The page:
Rory McIlroy of Northern Ireland putts during a practice round prior to the 2017 PGA Championship at Quail Hollow in Charlotte, North Carolina on Tuesday. Photo: CFPTop-ranked Dustin Johnson and four-time major winner Rory McIlroy applaud moving the PGA Championship to May, but their hopes for a golf off-season aren't likely to be realized anytime soon.
That was the upshot from Tuesday's PGA of America announcement that the tournament, the 99th edition of which opened Thursday at Quail Hollow in Charlotte, North Carolina would shift to May starting in 2019 at Bethpage Black on Long Island, New York.
"It's great for the golf schedule," McIlroy said. "A May date for the PGA of America is a really good thing just from a player's perspective.
"I've been a big supporter of it from the first time I heard about it and the announcement today I think has been very well received by a lot of the players in the locker room."
The schedule features one big event a month from the players in March as a tuneup for the Masters in April, with the PGA now in mid-May, the US Open in mid-June and the British Open in mid-July ahead of the US PGA playoffs and a Ryder or Presidents Cup.
"Obviously it's still a couple years away, but I'm excited to play a schedule like that going forward," McIlroy said. "It just has a better flow to it."
August-September schedule overload had been an issue since the US PGA Tour playoffs began.
"I actually like the changes they are going to make," Johnson said. "It's going to kind of space everything out a little bit more instead of it all being kind of crammed together. So it gives you a little bit more time to prepare."
Players want an off-season
Players said they would enjoy having a golf off-season, allowing down time for them to rest and time to whet the appetite of golf fans between campaigns.
"I've always thought that an off-season in golf would be good," McIlroy said. "Not just for the players to get a little bit of rest and work on their games and whatever, but just from a fan perspective. Create a little bit of hype before the season starts again. So I'd be a big advocate for an off-season, if we ever had one."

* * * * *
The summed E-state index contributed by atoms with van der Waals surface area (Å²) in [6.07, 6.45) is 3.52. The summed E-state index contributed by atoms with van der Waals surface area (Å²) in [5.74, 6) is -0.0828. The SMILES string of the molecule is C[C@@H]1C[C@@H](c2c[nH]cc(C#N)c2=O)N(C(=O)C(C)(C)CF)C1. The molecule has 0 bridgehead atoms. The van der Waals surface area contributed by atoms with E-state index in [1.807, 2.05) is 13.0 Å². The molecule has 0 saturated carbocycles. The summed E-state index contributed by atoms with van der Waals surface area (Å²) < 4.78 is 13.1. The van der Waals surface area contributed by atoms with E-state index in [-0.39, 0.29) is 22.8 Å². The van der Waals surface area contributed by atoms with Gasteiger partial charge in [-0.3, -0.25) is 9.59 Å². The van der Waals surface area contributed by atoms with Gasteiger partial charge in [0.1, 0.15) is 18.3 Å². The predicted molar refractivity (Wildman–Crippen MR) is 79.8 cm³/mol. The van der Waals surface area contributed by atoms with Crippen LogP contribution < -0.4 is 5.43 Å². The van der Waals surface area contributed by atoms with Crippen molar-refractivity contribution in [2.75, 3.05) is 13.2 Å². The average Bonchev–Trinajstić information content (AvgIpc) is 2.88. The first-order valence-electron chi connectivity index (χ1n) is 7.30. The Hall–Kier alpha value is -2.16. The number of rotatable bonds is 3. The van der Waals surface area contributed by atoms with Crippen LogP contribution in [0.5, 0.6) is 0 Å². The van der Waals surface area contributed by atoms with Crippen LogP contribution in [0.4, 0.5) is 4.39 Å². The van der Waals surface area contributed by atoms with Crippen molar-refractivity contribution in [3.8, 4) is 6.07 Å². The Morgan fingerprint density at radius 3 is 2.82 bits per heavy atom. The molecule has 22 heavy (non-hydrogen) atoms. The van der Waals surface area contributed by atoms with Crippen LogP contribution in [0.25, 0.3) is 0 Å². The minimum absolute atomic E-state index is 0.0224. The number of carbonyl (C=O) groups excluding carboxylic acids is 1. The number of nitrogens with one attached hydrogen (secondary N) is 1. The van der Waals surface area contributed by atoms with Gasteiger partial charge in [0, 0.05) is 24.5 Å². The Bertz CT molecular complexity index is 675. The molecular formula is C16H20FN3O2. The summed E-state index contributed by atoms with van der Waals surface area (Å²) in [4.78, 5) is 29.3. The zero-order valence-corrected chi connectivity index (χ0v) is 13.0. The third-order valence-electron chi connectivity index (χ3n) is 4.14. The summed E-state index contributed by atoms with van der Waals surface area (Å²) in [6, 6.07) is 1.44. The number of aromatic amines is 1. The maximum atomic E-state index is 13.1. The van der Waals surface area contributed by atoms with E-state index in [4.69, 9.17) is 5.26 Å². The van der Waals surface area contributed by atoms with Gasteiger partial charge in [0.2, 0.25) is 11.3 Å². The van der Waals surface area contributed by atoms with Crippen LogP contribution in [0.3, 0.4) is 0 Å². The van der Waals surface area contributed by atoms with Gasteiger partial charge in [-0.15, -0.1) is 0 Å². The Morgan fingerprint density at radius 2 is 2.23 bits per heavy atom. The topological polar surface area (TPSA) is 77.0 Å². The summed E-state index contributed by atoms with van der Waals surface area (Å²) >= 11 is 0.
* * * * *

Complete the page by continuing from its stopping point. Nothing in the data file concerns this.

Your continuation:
Johnson wouldn't mind the chance to let his body recover from the grind of a season.
"You need to give your body a rest," he said. "Every sport has to have time off to prepare for the next year, training a little bit and trying to get stronger. Now there are tournaments every single week."
Both players cited the NFL, the world's richest team-sports league, for having basically four months of regular-season matches and six months off.
"They play 16, 18 weeks a year, whatever it is, but for the other 30-odd weeks, everyone's still talking about it, talking about what's going to happen next season," McIlroy said. "The anticipation, the hype, builds."
As Johnson said of the NFL, "I know I can't wait until it comes back and I'm definitely not the only person."
Add 2016 PGA Championship winner Jimmy Walker to the off-season supporters.
"An off-season does sound nice. I'm not going to lie. A couple months off would be great," he said. "It sounds awesome. Get your body back in shape, get your head right, just relax. But anymore, it's just run-and-gun all the time."
No off-season, says Monahan
But US PGA Tour Commissioner Jay Monahan squelched any notion of golf going dark, citing the 46 US tour events plus others on tours worldwide with different timetables.
"At this point, I don't see that," Monahan said of an off-season. "There are 46 events and a lot of players will say you're playing 25 weeks and that's 21 weeks you have off. That's five months of free time."
US PGA seasons now open in October just after the Tour Championship ends the prior campaign, and Monahan doesn't see any drop in tournaments.
"When you look at 46 events over the course of the season right now, I don't expect that to change," he said. "That works very well for our product, and candidly as a true international sport, being on all the time and showcasing the world's best players over that period of time, we think, is very helpful."